Perspective - Medical Case Studies and Case Reports ( 2022) Volume 11, Issue 2
Received: 26-Jul-2022, Manuscript No. MCSCR-22-61021; Editor assigned: 29-Jul-2022, Pre QC No. MCSCR-22-61021(PQ); Reviewed: 12-Aug-2022, QC No. MCSCR-22-61021; Revised: 19-Aug-2022, Manuscript No. MCSCR-22-61021(R); Published: 26-Aug-2022, DOI: 10.15651/MCSCR.22.10.038
Ebola is a rare but however lethal virus that reasons fever, body pains, and diarrhea, and at times bleeding outside and inside the frame. As the virus spreads through the body, it damages the immune system and organs. Ultimately, it reasons tiers of blood-clotting cells to drop. This ends in severe, uncontrollable bleeding. This sickness referred to as Ebola hemorrhagic fever however is now called Ebola virus. It kills nearly 90% of those who are inflamed. Ebola virus and Marburg virus stay in animal hosts. Humans can get the viruses from inflamed animals. After the preliminary transmission, the viruses can spread from person to person through contact with body fluids or unclean objects such as inflamed needles. Ebola virus became first diagnosed in 1976. By the end of that year, associated lines of the virus had been recognised known as Ebola Zaire and Ebola Sudan. Later three different lines are also recognised to exist.
Ebola is not as easy to spread as common illnesses such as the common cold, flu, and measles. There is no evidence that the virus that causes Ebola is in the air or on the water. People with Ebola cannot spread the disease until symptoms appear. Ebola can spread among people only through direct contact with infected body fluids such as urine, saliva, sweat, feces, vomiting, breast milk, and semen. The virus can enter the body through broken skin and mucous membranes such as the eyes, nose, and mouth.
Ebola can also spread by contact with surfaces, objects, or substances that come into contact with the body fluids of a sick person like bed clothes and bedding, clothing, bandages, needles and syringes, medical equipment. In Africa, Ebola hemorrhagic fever can also be spread by handling infected wild animals hunted for food (bushmeat), contact with infected animals blood and body fluids, and contact with infected bats. Ebola does not spread through air, water, food and insects (mosquitoes). Health care workers and those who care for sick loved ones are at increased risk of developing Ebola because they are more likely to have direct contact with body fluids. Proper use of Personal Protective Equipment (PPE) significantly reduces this risk.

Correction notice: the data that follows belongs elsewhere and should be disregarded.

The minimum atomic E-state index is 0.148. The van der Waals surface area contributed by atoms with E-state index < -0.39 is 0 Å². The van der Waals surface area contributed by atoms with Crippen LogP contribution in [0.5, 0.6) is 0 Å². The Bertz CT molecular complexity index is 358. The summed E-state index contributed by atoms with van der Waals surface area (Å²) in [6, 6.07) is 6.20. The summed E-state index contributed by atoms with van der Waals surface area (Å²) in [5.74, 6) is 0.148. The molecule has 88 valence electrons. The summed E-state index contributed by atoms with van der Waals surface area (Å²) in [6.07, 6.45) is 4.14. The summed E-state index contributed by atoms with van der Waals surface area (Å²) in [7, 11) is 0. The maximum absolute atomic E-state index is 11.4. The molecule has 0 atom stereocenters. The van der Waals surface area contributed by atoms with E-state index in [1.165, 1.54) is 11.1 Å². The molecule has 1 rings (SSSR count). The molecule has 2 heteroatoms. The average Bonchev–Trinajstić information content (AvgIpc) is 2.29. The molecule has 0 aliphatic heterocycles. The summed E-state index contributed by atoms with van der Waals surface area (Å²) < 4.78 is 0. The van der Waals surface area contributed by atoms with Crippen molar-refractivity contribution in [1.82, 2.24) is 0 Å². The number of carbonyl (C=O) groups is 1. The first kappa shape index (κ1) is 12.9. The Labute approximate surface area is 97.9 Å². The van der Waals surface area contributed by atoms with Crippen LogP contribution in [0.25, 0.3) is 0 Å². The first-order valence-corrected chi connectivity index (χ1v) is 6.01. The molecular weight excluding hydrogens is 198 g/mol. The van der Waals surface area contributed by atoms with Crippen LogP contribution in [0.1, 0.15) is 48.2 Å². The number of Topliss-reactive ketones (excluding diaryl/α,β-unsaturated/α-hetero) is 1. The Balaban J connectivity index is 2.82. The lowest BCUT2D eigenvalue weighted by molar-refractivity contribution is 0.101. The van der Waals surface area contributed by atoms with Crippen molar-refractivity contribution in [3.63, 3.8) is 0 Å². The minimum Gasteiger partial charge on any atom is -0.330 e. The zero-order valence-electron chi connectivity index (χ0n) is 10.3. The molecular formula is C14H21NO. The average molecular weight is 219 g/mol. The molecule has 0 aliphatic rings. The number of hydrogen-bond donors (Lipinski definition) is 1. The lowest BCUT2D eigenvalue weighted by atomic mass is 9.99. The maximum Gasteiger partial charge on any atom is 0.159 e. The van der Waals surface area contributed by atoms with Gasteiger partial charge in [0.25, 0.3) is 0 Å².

Signs and symptoms usually begin suddenly within 5-10 days of infection with the Ebola or Marburg virus. The initial signs and symptoms are: Fever, severe headache, joint and muscle pain, chills, weakness. Over a time the symptoms become more and more severe like nausea, vomiting, diarrhea (which may contain blood), red eyes, raised skin rashes, chest pain, cough, sore throat, abdominal pain, severe weight loss, bruising and bleeding generally from the eyes and when near to death, there may be bleeding from the ears, nose, rectum, or internal bleeding.
Ebola virus belongs to a family of viruses called Filoviridae. Filovirus particles form long, sometimes branched, and short filaments of various shapes, up to 14,000 nanometers in length and 80 nanometers in diameter. Viral particles contain molecules of singlestranded negative-sense RNA coated with a lipid (fat) membrane. New virus particles sprout from the surface of the host cell. The Ebola virus, which was only discovered in 1976, is an ancient virus that is believed to be isolated from other viruses thousands of years ago.
There are five subtypes of Ebola virus, Zaire, Sudan, Bundibugyo, Thai Forest (formerly Cote d'Ivoire), and Reston, each named after the place where it was first identified. The first three subtypes are associated with the outbreak of major EVDs in Africa. Reston subtypes are found in the western Pacific Ocean and are highly pathogenic in non-human primates, but are not known to cause disease in humans. In addition to the Ebola virus, there is another member of the filovirus family known as the Marburg virus (named after the first German city to be detected), which also causes hemorrhagic fever.
It can be difficult to tell if you have Ebola based on your symptoms alone. Your doctor can do tests to rule out other illnesses such as cholera and malaria. Ebola can also be diagnosed by blood and tissue tests. If you have Ebola, you will be immediately isolated from the general public to prevent its spread. Researchers are working on Ebola, but there is no cure for Ebola. There are two medications approved to treat Ebola. Inmazeb is a mixture of three monoclonal antibodies (atortibimab, maftibimab, odesibimabebugun). Ansuvimabzykl (ebanga) is a monoclonal antibody given by injection. It prevents the virus from invading cell receptors and prevents it from invading cells. Doctors treat the symptoms of with: Fluids aelectrolytes, oxygen, blood pressure medications, blood transfusions treatment of other infectious diseases.
There are vaccines to prevent Ebola, but rVSV-ZEBOV (Ervebo) treats only the Zaire strain of the virus. The best way to avoid getting sick is to avoid traveling to areas where the virus is present. If you are in an Ebola area, avoid contact with bats, monkeys, chimpanzees and gorillas. These animals infect humans with Ebola. You may be able to get the vaccine from the World Health Organization (WHO). Healthcare professionals can prevent infection by wearing masks, gloves, and goggles when in contact with people who may have Ebola.